Ford (F) produced above-estimated first quarter earnings in a challenging macro environment - what with Europe debt concerns, US growth dawdling, and issues in Asia - and after lingering atop their 200-day moving average for another month or so, a line the stock had hovered over for about a quarter prior, the stock plunged, those macro concerns and receding growth denting F's impressive stock price turnaround. It took the stock until January of the next year to re-cross the 200-day MA, and even the slightly lower levels it had been trading at before the drop have yet to be recovered.
Ford shareholders hope that past results will not accurately predict future performance. If the above paragraph describes 2011's first quarter earnings, the first half of it is also easily adapted to 2012. Europe continues to lag and recess; the US GDP number reported last week belies F's strong numbers in North America; and a China slowdown and possible hard landing replaces the Japan earthquake of March 2011 as an Asian shock. The stock crossed its 200-day MA in mid-January and has more or less bounced along that average since then, staying above in part because the average is still catching up to the stock's bad fall last autumn. After the 2% drop on earnings reaction Friday, F closed just above that average at 11.6.
Are we in for a replay? A sequel would be worse than the original, considering the stock is starting off 30% lower and already faces low expectations. A comparable drop could send the stock as low as 6 or 7. At the same time, Ford remains very cheap on a valuation basis.
Where might the stock go? A few factors to consider and to distinguish Ford now from a year ago:
(chart courtesy of Yahoo)
North American Growth
Like many U.S. companies during this earnings season, Ford did well at home. Their operating margins in the region were up to 11.5% (an improvement of 1.2% year over year), their revenue 3.9%, and their pre-tax profit up 15.67%. Considering last year's Q1 was a very strong one, this would appear to be a testament to the health of Ford's business.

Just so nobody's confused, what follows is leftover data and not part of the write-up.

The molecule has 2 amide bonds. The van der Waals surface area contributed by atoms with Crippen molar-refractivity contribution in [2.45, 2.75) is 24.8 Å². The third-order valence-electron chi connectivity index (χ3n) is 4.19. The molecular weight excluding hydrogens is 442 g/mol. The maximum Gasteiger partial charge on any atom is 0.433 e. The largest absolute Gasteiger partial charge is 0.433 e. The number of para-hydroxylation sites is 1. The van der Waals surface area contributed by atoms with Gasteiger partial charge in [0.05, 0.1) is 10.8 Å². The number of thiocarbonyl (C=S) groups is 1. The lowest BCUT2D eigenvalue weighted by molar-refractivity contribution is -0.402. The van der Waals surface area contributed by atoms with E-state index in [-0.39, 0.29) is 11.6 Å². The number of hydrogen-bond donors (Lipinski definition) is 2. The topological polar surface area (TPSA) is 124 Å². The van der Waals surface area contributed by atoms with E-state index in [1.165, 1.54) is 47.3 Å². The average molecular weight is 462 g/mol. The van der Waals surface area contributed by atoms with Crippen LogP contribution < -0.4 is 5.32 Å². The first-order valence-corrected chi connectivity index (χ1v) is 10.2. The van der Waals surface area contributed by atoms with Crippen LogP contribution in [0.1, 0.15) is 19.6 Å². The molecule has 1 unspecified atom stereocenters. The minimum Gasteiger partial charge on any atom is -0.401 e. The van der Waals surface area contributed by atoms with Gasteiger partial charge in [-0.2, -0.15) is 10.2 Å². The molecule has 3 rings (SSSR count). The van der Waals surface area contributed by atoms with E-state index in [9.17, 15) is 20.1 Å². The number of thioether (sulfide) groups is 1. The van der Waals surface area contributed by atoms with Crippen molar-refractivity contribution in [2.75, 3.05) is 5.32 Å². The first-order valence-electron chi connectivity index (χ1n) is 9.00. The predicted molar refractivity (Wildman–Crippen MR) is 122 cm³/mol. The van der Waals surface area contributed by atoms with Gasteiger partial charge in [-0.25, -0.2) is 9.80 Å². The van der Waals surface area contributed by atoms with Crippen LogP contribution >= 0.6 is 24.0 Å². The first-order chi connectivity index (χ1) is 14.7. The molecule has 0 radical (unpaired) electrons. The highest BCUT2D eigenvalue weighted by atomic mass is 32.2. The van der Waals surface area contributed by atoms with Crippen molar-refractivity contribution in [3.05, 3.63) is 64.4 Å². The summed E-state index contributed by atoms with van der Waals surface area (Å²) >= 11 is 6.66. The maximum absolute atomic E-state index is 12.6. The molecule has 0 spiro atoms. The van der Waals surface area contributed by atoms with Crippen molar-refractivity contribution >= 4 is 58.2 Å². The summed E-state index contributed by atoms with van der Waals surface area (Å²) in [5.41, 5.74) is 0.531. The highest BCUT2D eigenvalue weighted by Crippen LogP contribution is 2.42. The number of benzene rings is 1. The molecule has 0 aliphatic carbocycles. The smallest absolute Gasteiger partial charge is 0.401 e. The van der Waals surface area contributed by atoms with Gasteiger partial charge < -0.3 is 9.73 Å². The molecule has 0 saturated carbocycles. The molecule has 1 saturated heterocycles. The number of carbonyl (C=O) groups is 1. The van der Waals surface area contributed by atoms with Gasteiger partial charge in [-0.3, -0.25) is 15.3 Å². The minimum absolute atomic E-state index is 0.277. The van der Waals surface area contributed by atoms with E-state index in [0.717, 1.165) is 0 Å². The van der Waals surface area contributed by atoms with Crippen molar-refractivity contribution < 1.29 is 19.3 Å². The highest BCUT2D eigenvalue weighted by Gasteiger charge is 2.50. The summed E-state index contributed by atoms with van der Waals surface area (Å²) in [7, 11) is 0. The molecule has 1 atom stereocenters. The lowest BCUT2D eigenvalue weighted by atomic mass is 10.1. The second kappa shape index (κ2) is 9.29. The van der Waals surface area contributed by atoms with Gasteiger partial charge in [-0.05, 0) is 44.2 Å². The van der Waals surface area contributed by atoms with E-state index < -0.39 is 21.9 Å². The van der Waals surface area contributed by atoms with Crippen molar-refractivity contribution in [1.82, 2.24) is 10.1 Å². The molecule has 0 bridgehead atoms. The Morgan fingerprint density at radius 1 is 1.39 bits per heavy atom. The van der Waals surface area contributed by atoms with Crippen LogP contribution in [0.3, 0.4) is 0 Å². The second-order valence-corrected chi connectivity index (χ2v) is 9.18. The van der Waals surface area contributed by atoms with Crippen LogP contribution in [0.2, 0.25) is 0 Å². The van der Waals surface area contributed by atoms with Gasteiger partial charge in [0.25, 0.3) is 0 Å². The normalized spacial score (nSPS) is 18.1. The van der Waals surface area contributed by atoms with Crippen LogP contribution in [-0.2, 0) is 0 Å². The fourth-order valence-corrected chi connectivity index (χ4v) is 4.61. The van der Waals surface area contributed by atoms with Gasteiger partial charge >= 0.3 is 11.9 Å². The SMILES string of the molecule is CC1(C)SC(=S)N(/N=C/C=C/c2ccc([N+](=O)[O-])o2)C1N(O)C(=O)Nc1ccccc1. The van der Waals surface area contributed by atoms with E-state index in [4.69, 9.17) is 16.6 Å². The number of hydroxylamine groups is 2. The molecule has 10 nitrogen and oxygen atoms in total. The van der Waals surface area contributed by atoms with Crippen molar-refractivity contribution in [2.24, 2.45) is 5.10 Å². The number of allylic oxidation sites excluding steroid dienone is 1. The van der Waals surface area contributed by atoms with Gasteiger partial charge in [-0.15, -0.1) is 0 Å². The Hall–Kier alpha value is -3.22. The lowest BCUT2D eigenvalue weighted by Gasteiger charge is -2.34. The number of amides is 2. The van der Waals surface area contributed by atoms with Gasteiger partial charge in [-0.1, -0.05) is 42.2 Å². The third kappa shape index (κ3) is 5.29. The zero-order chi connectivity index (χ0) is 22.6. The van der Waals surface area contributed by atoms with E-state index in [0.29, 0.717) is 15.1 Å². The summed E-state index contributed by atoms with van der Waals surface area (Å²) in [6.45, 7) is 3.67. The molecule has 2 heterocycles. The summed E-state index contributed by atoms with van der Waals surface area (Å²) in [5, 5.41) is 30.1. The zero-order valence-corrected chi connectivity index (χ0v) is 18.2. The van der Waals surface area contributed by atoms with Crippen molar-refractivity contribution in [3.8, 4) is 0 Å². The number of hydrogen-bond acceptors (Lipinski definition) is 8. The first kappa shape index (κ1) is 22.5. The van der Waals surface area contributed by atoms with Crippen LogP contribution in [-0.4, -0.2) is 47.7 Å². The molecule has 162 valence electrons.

The context is pockmarked, however. Ford lost market share, dropping from 16% to 15.2% of a rising U.S. auto market. In their conference call, CFO Robert Shanks reported that Ford's capacity forecasts were a quarter or two behind the return in U.S. demand, and that they should have the capacity to support the demand by year end. On the list of 99 possible problems, the need to grow capacity to meet demand is not a bad one.
It's also been said that Ford's over-reliance on the home market will hurt them once the recession-delayed demand exhausts itself. Those who look at Friday's initial GDP report of 2.2% as a bad one might agree that Ford is vulnerable, but then so are the hundreds of other companies relying on strong U.S. growth - Caterpillar (CAT), for example. The consumer spending number of 2.9% has widely been cited as the strongest aspect of the GDP report, and this report is better than the year-ago numbers of 1.9% (revised from an initial 1.8% estimate). The U.S. economic engine is struggling to shift up to second or third gear, but it's not stalling out, and Ford is positioned well for that forward progress.
Europe/South America Weakness
Europe was a loss for Ford this quarter, both compared to year-ago results and as a negative to the bottom line, to the tune of $149 million. No good. In the call, Shanks said Ford is planning on lower European demand for several years, and that the company will lose $500-$600M over the course of the year, with improvement in the second half. Also no good.